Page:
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abandoned their native adventurers affirm American Bishops Apostles apostolical fathers appellant authority believe body Boston Gazette British CHARLES CHAUNCY chris church of Christ church of England Church-men civil power Clergy Colonies Colonists convert Country dissent divine worship Doctor dominion ecclesiastical endeavours Episcopacy Episcopal churches Episcopal government Episcopal power Episcopalians Episcopising esteemed exercise expence faith favour Gospel in foreign governing power hath holy holy orders honor Indian irreligion Jesus Christ laid Lord Lordship Martha's Vineyard Mayhew ment ministers Missionaries mode monarchy national religion natural right New-England New-Testament notwithstanding occasion ordination Papists persons pious popish pounds sterling preached Presbyterian pretences and conditions pretend principles professed propagate the Gospel protestant-dissenters protestants Province reason religious reproach sacrament Seminaries sermon shewn sionaries Society at home Society for propagating Society's solemn offices spirit standing law sufficient supposed thing tion truth wherein words zeal
Page 50 - But be not ye called Rabbi, for one is your Master, even Christ; and all ye are brethren. And call no man your father upon the earth : for one is your Father, which is in heaven. Neither be ye called masters: for one is your Master, even Christ.
Page 46 - Ecclesiastical authority may have been necessary in the infant state of society, and, for the same reason, it may perhaps continue to be, in some degree, necessary as long as society is imperfect ; and therefore may not be entirely abolished till civil governments have arrived at a much greater degree of perfection.
Page 12 - And is it not some aggravation of their shame, that this their neglect of religion was contrary to the pretences and conditions, under which they obtained royal grants and public authority to their adventures?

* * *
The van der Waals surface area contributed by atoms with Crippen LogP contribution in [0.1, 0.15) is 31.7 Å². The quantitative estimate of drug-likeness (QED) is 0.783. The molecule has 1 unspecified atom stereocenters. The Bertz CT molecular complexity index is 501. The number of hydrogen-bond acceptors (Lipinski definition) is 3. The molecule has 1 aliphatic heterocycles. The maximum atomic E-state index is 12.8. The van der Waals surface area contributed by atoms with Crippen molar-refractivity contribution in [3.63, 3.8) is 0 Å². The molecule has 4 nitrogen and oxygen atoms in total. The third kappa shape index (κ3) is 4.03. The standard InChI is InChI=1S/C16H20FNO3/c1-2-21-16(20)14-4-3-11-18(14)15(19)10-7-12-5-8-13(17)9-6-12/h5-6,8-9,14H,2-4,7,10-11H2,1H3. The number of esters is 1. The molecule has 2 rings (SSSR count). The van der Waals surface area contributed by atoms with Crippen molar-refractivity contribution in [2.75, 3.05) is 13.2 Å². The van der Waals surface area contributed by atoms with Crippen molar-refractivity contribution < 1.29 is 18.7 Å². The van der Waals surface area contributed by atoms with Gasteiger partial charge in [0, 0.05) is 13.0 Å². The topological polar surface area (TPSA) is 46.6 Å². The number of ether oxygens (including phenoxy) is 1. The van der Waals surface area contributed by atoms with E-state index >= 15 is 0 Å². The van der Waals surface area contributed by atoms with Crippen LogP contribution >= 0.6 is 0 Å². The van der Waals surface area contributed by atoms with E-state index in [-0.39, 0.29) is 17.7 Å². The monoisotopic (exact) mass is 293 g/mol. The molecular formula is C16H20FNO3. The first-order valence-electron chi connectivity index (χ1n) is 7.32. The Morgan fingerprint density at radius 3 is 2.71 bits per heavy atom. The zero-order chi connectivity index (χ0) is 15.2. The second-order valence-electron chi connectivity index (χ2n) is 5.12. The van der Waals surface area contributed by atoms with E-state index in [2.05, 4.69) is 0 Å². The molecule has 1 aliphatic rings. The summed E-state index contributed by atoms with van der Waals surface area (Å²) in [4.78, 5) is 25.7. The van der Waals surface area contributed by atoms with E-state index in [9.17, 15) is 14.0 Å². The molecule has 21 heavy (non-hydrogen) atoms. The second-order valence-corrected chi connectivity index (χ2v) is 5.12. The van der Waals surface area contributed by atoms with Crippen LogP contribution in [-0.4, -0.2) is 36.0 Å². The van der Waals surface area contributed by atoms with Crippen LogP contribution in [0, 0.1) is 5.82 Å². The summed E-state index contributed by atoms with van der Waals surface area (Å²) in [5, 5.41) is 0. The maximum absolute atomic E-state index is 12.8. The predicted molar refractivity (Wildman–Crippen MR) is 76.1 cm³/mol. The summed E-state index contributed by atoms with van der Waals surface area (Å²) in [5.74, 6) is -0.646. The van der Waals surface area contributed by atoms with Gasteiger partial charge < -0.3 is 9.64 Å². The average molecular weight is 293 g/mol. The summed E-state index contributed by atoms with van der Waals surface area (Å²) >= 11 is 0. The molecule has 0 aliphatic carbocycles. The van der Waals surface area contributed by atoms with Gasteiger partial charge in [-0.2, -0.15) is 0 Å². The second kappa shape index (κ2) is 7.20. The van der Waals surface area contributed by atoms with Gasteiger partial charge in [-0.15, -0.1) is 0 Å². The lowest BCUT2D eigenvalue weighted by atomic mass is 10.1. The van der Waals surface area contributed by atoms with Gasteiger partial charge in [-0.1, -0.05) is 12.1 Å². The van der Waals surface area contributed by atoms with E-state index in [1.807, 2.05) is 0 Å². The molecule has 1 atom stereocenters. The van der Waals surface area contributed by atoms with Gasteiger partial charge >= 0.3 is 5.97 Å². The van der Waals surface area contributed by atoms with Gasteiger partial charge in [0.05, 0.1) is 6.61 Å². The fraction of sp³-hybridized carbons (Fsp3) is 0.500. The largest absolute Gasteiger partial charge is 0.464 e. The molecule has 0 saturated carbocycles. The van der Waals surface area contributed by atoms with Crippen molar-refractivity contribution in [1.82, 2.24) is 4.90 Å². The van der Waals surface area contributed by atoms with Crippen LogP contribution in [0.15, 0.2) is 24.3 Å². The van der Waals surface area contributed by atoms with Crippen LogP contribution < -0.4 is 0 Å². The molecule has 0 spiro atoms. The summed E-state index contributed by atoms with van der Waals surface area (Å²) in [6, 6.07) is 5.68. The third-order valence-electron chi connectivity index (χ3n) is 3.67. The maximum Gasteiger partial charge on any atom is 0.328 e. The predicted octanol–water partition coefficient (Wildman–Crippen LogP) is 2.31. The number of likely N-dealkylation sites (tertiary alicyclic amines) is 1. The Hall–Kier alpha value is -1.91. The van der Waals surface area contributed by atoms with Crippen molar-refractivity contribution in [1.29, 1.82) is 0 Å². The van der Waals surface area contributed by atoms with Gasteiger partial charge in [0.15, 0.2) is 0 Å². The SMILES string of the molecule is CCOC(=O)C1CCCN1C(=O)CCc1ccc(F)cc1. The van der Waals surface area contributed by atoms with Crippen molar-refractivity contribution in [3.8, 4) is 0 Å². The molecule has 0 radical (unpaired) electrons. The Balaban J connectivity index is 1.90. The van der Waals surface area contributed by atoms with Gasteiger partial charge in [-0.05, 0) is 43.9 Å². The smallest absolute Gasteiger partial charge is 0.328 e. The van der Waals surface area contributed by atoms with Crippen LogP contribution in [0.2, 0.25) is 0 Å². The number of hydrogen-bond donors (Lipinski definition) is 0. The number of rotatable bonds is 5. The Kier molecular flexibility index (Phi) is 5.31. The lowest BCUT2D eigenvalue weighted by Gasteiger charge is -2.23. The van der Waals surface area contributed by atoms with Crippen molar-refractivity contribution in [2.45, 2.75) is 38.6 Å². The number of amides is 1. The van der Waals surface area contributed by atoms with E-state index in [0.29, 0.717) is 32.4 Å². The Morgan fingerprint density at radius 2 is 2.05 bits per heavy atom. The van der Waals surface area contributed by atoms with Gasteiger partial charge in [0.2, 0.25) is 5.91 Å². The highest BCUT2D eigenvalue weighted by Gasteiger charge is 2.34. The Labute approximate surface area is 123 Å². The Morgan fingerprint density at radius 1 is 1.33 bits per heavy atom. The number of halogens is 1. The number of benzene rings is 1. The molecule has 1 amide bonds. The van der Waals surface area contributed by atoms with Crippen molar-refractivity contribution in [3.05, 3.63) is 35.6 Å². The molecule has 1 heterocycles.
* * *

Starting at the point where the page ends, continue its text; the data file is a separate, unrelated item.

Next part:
Page 47 - ... Christ, and as essential to his Church as the sacraments ; for, say you, he insists upon it (meaning the Episcopal superiority,) as of divine right, asserts that the laws relating to it bind as strongly as the laws which relate to baptism and the holy eucharist, and that if the succession be once broken, not all the men on earth, not all the angels in heaven, without an immediate commission from Christ, can restore it — but you say, he does not, however, hold this succession to be necessary,...
Page 50 - Ye know that the princes of the Gentiles exercife dominion over them, and they that are great, exercife authority upon them. But it fliall not be fo among you : but v/hofoever will be great among you, let him be your minifter •, and whofoever will be chief among you...
Page 1 - ... the Propagation of the Gofpel in foreign Parts, at the anniverfary Meeting, in the Parifh Church of St. Mary Le Bow, London, February 20, 1767; in which the higheft Reproach is undefervedly caft upon the American Colonies. BY CHARLES CHAUNCY, DD Paftor of the firft Church of Chrift in Bofton.
Page 13 - Saviour; who will have all men to be faved, and to come to the knowledge of the truth.
Page 78 - But, notwithstanding, episcopacy and monarchy are, in their frame and constitution, best suited to each other. Episcopacy can never thrive in a republican government, nor republican principles in an episcopal church.
Page 53 - I think, it is that the apoftle faith, i Cor. ii. 4, 5. " and my fpeech, and my preaching was " not with enticing words of^ man's wifdom ; but " in demonftration of the Spirit, and of power; " that your faith mould not ftand in the wifdom of " men, but in the power of GOD...